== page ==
For example in the following example:
apiVersion: v1 kind: PersistentVolumeClaim metadata: name: exmaple-pvc spec: accessModes: - ReadOnlyMany - ReadWriteMany storageClassName: standard volumeMode: Filesystem resources: requests: storage: 1Gi
Why is this allowed? What is the actual behavior of the volume in this case? Read only? Read and write?
To be able to fully understand why a certain structure is used in a specific field of
yaml definition, first we need to understand the purpose of this particular field. We need to ask what it is for, what is its function in this particular kubernetes api-resource.
I struggled a bit finding the proper explanation of
PersistentVolumeClaim and I must admit that what I found in official kubernetes docs did not safisfy me:
PersistentVolume can be mounted on a host in any way supported by
the resource provider. As shown in the table below, providers will
have different capabilities and each PV’s access modes are set to the
specific modes supported by that particular volume. For example, NFS
can support multiple read/write clients, but a specific NFS PV might
be exported on the server as read-only. Each PV gets its own set of
access modes describing that specific PV’s capabilities.
Fortunately this time I managed to find really great explanation of this topic in openshift documentation. We can read there:<blockquote>
Claims are matched to volumes with similar access modes. The only two matching criteria are access modes and size. A claim’s access modes represent a request. Therefore, you might be granted more, but never less. For example, if a claim requests RWO, but the only volume available is an NFS PV (RWO+ROX+RWX), the claim would then match NFS because it supports RWO.
Direct matches are always attempted first. The volume’s modes must match or contain more modes than you requested. The size must be greater than or equal to what is expected. If two types of volumes, such as NFS and iSCSI, have the same set of access modes, either of them can match a claim with those modes. There is no ordering between types of volumes and no way to choose one type over another.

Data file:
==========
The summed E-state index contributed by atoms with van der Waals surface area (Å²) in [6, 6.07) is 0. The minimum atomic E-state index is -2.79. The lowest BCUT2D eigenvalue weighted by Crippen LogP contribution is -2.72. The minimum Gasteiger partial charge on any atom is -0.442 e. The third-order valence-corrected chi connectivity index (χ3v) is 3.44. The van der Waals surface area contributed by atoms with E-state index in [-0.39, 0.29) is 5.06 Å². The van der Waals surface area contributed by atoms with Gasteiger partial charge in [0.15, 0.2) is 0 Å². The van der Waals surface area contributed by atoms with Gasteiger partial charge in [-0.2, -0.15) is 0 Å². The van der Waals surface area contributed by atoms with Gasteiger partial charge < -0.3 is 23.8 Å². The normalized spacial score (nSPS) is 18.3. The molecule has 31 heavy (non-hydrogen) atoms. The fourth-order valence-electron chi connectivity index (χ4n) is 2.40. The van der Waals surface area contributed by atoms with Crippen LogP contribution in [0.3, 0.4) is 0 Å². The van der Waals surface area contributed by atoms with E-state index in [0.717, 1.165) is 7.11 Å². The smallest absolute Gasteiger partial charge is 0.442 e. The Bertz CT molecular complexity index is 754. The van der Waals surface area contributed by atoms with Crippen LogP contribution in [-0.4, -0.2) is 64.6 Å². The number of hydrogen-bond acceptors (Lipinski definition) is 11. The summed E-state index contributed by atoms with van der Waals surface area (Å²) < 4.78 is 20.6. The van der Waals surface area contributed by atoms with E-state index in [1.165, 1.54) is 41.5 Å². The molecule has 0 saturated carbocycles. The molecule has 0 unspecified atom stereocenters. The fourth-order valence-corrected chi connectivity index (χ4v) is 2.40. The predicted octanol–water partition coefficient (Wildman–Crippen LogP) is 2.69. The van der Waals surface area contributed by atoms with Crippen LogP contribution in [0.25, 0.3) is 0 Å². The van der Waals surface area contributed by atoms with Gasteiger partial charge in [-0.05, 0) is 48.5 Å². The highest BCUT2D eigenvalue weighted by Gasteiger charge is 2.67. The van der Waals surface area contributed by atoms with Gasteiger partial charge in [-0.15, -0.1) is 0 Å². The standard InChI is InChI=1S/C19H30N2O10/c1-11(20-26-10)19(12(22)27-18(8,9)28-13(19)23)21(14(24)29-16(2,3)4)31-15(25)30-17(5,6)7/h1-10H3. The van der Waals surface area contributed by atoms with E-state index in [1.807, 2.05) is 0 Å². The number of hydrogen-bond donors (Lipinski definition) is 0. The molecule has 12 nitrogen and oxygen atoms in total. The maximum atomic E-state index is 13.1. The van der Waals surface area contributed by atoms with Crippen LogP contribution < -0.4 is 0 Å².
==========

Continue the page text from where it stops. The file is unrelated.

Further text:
All volumes with the same modes are grouped, and then sorted by size, smallest to largest. The binder gets the group with matching modes and iterates over each, in size order, until one size matches.</blockquote>
And now probably the most important part:<blockquote>
AccessModes are descriptors of the volume’s
capabilities. They are not enforced constraints. The storage provider
is responsible for runtime errors resulting from invalid use of the
I emphasized this part as
AccessModes can be very easily misunderstood. Let's look at the example:
apiVersion: v1 kind: PersistentVolumeClaim metadata: name: exmaple-pvc-2 spec: accessModes: - ReadOnlyMany storageClassName: standard volumeMode: Filesystem resources: requests: storage: 1Gi
The fact that we specified in our
PersistentVolumeClaim definition only
ReadOnlyMany access mode doesn't mean it cannot be used in other
accessModes supported by our storage provider. It's important to understand that we cannot put here any constraint on how the requested storage can be used by our